Within three days of receiving the genomic structure of the virus and using 3-D AI molecular analysis, one company, Benevolent AI (based in the UK), identified a drug treatment, Baricitinib. This drug, already approved for rheumatoid arthritis, could be authorized for severe cases of COVID-19.  The drug reduces the cellular viral load and blocks the cytokine cascade pathway, which causes overstimulation of the immune system leading to severe respiratory distress and organ failure.

In early 2020, Baricitinib was evaluated in early clinical trials for patients in Italy with severe COVID morbidity.  Eventually, the drug was approved for widespread use in the EU.  In June, 2020, the Food and Drug Administration (FDA) issued Emergency Use Authorization for the drug for those with severe illness, in combination with Remdesivir, a broad-spectrum anti-viral.

In the future, the use of AI converging with quantum computing will further accelerate drug research and development.  Companies such as IBM, Google, and IonQ, have developed quantum computers that function at speeds thousands of times faster than traditional computers.  These organizations are working to scale up the use of quantum technology, such as in the pharmaceutical industry.

Using digital cloud platforms, quantum computers are now accessible to industry, including start-ups, to create quantum algorithms, which will speed up new drug identification and improve investigations of disease pathology.  AI and quantum computers may also be used to develop simulations of early phase clinical trials, which cannot be accomplished on today’s computers.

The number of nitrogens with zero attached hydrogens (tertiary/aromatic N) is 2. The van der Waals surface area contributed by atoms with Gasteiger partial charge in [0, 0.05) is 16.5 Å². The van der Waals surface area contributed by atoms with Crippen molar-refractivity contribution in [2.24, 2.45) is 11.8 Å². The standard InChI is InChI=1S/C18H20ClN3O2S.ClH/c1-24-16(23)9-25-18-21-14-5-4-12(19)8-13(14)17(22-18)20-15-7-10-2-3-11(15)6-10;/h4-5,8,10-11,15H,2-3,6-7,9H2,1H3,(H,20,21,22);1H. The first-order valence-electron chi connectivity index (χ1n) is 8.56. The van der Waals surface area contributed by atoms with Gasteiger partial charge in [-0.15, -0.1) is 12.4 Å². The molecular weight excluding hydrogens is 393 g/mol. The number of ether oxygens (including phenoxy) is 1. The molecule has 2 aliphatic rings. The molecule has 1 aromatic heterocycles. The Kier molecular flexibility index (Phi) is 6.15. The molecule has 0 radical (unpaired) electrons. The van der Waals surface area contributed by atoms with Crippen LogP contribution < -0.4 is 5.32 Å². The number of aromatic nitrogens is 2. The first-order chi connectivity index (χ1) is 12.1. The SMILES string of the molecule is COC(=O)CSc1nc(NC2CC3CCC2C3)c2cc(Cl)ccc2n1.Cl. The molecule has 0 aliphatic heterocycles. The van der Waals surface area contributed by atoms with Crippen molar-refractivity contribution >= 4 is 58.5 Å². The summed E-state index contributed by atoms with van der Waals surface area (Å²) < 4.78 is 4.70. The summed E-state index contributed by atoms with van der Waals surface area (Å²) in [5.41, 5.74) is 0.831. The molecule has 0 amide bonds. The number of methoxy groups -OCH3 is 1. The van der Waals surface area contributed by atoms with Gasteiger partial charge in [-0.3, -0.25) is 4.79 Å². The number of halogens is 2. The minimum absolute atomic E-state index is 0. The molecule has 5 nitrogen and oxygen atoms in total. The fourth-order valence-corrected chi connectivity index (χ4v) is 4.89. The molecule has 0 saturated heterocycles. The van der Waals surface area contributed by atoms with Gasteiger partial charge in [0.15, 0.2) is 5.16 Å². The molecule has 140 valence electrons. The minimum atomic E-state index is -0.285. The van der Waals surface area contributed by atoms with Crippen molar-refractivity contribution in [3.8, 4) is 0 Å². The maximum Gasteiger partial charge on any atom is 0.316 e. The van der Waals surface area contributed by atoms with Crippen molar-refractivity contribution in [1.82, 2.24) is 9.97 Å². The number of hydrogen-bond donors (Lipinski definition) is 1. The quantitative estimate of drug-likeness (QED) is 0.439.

Collaborative networks using AI and quantum computing can ensure that society responsibly benefits from shared resources and knowledge.  One such network is in Israel.  AION Labs is a consortium of four multinational drug companies (Pfizer, Merck, Teva, and AstraZeneca), the Israeli Innovation Authority, the Israel Biotech Fund, and Amazon Web Services (AWS).  This alliance is the basis for a start-up biopharmaceutical ecosystem in Rehovot, Israel.

Israel ranks first in the world for per capita dollars spent in global research and development. At AION Labs, the larger drug companies support the collaborative growth of start-up organizations in drug research and development.  These start-up companies focus on the science of drug and disease pathway research as well as related clinical trials.

The larger companies share resources with the start-ups, such as scientific expertise, production and distribution capabilities, AI and digital technology, and access to venture capital. The computer cloud service, AWS, provides the AI backbone for 3-D digital libraries of molecules and algorithm platforms to support open-source drug and disease discovery.  AWS can also bring quantum computing capabilities to accelerate research and to design simulated early phase in situ clinical trials.